The pool took four months to construct. Its design is as "Hawaiian" as possible, a reminder that Tropic Lightning’s home is in Oahu, Hawaii, at Schofield Barracks. A Hawaii state flag flies proudly over the pool’s bath house.
   Major General Ellis W. Williamson, commander of the 25th, escorted General Haines to the pool after a survey of the Division area of operations earlier in the day.
Waikiki East pool    The generals were met at the entrance to the pool by Sergeant First Class Mauna Maunakea of Honolulu and Specialist 4 Gaylord Defries of Kahului, Maui. Both were decorated with the traditional leis.
   It didn't take long after the official opening for the Warriors to start whooping it up.
   "It really makes a stand-down seem like a vacation," said one infantryman.

SO EXCITED he doesn't know which end is up. At least that’s the way it looks as this diver seems to enter the Waikiki East pool with his forefeet first. (PHOTO BY SP4 PAUL IADEROSA)



About this time each year back in the world everyone is reminded that school will be out soon and safe-driving season is approaching. This season, as every season in Vietnam, is safe-driving season. Whether on base camp or on the open rood, safety depends on you.


Page 2                           TROPIC LIGHTNING NEWS                           May 26, 1969



MAJ Milton D. Ewanus, HHC, 2d Bn, 27th Inf
CPT Theodore Flannagan, HHC, 2d Bn, 27th Inf
CPT Michael D. Jackson, B Trp, 3d Sqdn, 4th Cav
CPT Walter L. Mayhew, HHB, 2d Bn, 77th Arty
1LT Charles J. Johnston, 25th MP Company
1LT James McKinley Jr., Co C, 1st Bn, 5th Inf
CSM Charles L. Smith HHB, 2d Bn, 77th Arty
SFC Ronald D. Cooper, HHB, 2d Bn, 77th Arty
SFC Homer R. Beck, HHB, 2d Bn, 77th Arty
SFC Robert A. Maxey, B Trp, 3d Sqdn, 4th Cav
SFC Paul D. Jarvis, HHC, 1st Bn, 27th Inf
SFC Ransom Jordan Jr., B Btry, 2d Bn, 77th Arty
SSG Frederick W. Hallman, A Trp, 3d Sqdn, 4th Cav
SSG Manuel R. Tafoya, A Trp, 3d Sqdn, 4th Cav
SSG Joseph Haggwood, HHB, 2d Bn, 77th Arty
SSG Thomas P. Furtney, HHB, 2d Bn, 77th Arty
SSG Brin P. Hessinger, Co C, 1st Bn, 5th Inf
SGT Harrison L. Cook, HHC, 2d Bn, 34th Armor
SGT Ronald E. Dummer, C Btry, 2d Bn, 77th Arty
SGT Steven M. Sutphin, C Btry, 2d Bn, 77th Arty
SGT James H. Weifenbach, HHB, 2d Bn, 77lh Arty
SGT Gary Mannich, 25th MP Company
SGT Orville L. Kurth, HHC, 1st Bn, 5th Inf
SGT Russell Seep, C Trp, 3d Sqdn, 4th Cav
SGT Hector N. Nadal, HHC, 1st Bn, 27th Inf
SGT Dennis M. Rogue, Co C, 1st Bn, 5th Inf
SP5 Harold T. Gillespie, Co E, 2d Bn, 27th Inf
SP5 Bradford E. Turgeon, Co C, 65th Engr Bn
SP5 Frank R. Rodriguez, C Btry, 2d Bn, 77th Arty
SP5 Robert L. Hull, HHC, 1st Bn, 27th Inf
CPL William D. Burson, C Btry, 2d Bn, 77th Arty
SP4 Vincent J. Vizzari, HHB, DIVARTY
SP4 George W. Jones, HHB, 2d Bn, 77th Arty
SP4 Randy W. Engelgau, Co B, 4th Bn, 23d Inf
SP4 Ramon Perez, Co B, 2d Bn, 14th Inf
SP4 Michael L. Flanary, B Btry, 1st Bn, 8th Arty
SP4 David E. Peterson, C Btry, 2d Bn, 77th Arty
SP4 Phillip A. Tatum, Co D, 2d Bn, 27th Inf
SP4 Richard J. Foshey, HHC, 1st Bn, 27th Inf
SP4 David S. Hamilton, HHC, 1st Bn, 27th Inf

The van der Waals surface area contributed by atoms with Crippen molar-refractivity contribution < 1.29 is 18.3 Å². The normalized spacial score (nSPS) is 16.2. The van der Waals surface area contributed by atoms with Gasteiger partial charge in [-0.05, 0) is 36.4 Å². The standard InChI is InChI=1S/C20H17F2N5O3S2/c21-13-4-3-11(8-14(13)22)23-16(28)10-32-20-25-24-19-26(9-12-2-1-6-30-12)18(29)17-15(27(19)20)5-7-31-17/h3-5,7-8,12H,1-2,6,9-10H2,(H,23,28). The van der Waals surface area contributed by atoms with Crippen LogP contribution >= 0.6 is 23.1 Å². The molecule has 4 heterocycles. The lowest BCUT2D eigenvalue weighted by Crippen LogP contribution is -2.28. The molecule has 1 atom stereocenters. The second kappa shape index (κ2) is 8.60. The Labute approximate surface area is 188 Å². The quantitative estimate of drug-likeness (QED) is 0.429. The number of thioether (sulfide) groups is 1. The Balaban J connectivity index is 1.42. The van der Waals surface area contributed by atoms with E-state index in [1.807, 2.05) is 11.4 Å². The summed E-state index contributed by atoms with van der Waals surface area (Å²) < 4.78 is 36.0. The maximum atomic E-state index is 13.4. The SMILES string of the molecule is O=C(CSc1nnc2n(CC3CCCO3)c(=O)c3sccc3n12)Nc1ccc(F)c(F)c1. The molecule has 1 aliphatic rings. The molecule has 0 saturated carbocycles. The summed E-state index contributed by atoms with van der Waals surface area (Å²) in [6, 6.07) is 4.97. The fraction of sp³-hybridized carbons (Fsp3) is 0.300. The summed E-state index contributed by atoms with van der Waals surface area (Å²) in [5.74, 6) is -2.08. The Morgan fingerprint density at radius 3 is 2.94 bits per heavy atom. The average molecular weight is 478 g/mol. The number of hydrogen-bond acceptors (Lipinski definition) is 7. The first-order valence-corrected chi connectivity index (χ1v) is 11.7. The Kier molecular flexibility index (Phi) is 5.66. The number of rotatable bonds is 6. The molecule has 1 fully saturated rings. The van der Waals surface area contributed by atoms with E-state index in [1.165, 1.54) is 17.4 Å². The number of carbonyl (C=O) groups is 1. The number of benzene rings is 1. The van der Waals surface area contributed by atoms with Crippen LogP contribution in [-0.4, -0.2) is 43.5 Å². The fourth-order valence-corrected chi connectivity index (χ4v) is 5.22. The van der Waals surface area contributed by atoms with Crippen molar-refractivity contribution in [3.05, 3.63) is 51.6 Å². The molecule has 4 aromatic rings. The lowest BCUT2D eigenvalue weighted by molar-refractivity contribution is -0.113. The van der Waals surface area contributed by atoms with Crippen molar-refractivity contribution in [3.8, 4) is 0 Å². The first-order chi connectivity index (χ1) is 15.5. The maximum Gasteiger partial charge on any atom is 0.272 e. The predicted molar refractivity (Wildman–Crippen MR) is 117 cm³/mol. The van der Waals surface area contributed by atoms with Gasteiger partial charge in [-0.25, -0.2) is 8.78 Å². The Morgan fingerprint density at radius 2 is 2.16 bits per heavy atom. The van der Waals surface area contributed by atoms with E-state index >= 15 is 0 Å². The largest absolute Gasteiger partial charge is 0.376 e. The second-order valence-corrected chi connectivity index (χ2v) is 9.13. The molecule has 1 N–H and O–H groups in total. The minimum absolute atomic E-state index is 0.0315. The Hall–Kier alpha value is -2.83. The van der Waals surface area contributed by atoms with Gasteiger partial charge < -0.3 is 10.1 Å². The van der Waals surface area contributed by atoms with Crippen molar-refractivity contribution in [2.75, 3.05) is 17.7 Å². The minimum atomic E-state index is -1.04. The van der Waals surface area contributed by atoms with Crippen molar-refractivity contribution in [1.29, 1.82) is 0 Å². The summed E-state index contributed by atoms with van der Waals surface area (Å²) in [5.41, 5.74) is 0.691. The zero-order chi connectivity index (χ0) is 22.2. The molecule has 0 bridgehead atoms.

SP4 Peter J. Arnone, Co B, 1st Bn, 27th Inf
SP4 Clement M. Brierly, Co E, 1st Bn, 27th Inf
SP4 Michael L. Arbogast, Co E, 1st n,. 27th Inf
SP4 Gregory L. Rush, HHB, 2d Bn, 77th Arty
SP4 Phillip L. Fadley, HHB, 2d Bn, 77th Arty
SP4 Kenneth J. Pierce, HHB, 2d Bn, 77th Arty
SP4 Stanley W. Serich, HHC, 1st Bn, 27th Inf
SP4 Joseph Hamilton, HHC, 1st Bn, 27th Inf
SP4 Kim C. Perry, HHC, 1st Bn, 27th Inf
SP4 James L. Holton, HHB, 2d Bn, 77th Arty
SP4 Peter J. Smith, Co E, 1st Bn, 27th Inf
SP4 Michael D. Clark, C Btry, 2d Bn, 77th Arty
SP4 Thomas E. Glosgow, HHB, 2d Bn, 77th Arty
SP4 Carl R. Hathaway, Co E, 1st Bn, 27th Inf
SP4 Clifton McMennamy, 25th MP Company
SP4 Rodney A. Martin, Co E, 1st Bn, 27th Inf
SP4 Bill Shrawder, HHC, 3d Bde
SP4 Thomas A. Lange, B Trp, 3d Sqdn, 4th Cav
SP4 Jack E. Noble, B Trp, 3d Sqdn, 4th Cav
SP4 Marion T. Johnson, B Trp, 3d Sqdn, 4th Cav
SP4 James L. Ball, B Trp, 3d Sqdn, 4th Cav
SP4 David Navarro, B Trp, 3d Sqdn, 4th Cav
SP4 Stephen W. Marriman, A Trp, 3d Sqdn, 4th Cav
SP4 Edward A. Bodzinski, C Trp, 3rd Sqdn, 4th Cav
SP4 Robert M. Grape, Co A, 2d Bn, 27th Inf
SP4 Melvin La Bostrie, Co A, 2d Bn, 27th Inf
SP4 Anthony E. Ippolito, C Trp, 3d Sqdn, 4th Cav
SP4 John Stewart, Co A, 1st Bn, 5th Inf
SP4 Hobart M. Matcalfe, A Trp, 3d Sqdn, 4th Cav
SP4 Martin W. Frantz, Co C, 65th Engr Bn
SP4 George E. Chavez, Co C, 1st Bn, 5th Inf
SP4 Stephen D. Dodd, Co C, 1st Bn, 5th Inf
SP4 David K. Keyes, Co C, 1st Bn, 5th Inf
PFC Bobby D. Martin, 2d Bn, 77th Arty
PFC Ronnie N. Blackburn, Co C, 2d Bn, 12th Inf
PFC Marion A. Woodfork, Co C, 2d Bn, 12th Inf
PFC Glen Bambulat, Co D, 2d Bn, 12th Inf
PFC Marinez A. Bejito, Co D, 2d Bn, 12th Inf
PFC Daniel A. Latshaw Jr., Co D, 2d Bn, 12th Inf
PFC Daniel D. Overkamp, Co E, 1st Bn, 27th Inf
PFC John R. McIntosh, Co B, 1st Bn, 27th Inf
PFC Charles J. Rock, Co B, 3d Bn, 22d Inf
PFC Charles E. Chance, Co E, 1st Bn, 27th Inf
PFC Duarl G. Richardson, HHB, 2d Bn, 77th Arty
PFC John C. Helton, HHC, 1st Bn, 27th Inf
PFC Wilken R. Walker, Co E, 1st Bn. 27th Inf
PFC Wesley J. Wilber, Co A, 3d Bn, 22d Inf
PFC Joseph C. Topasna, Co B, 1st Bn, 5th Inf
PFC Robert S. Gottshall, B Trp, 3d Sqdn, 4th Cav
PFC Steven Poe, B Trp, 3d Sqdn, 4th Cav
PFC Vince H. Salveston, B Trp, 3d Sqdn, 4th Cav
PFC Leon Siebert, B Trp, 3d Sqdn, 4th Cav


Over $1,000 per day
            VRB Cache at Re-Up Office

   The 25th Infantry Division’s re-enlistment office has paid out over $100,000 in variable re-enlistment bonuses during the past three months.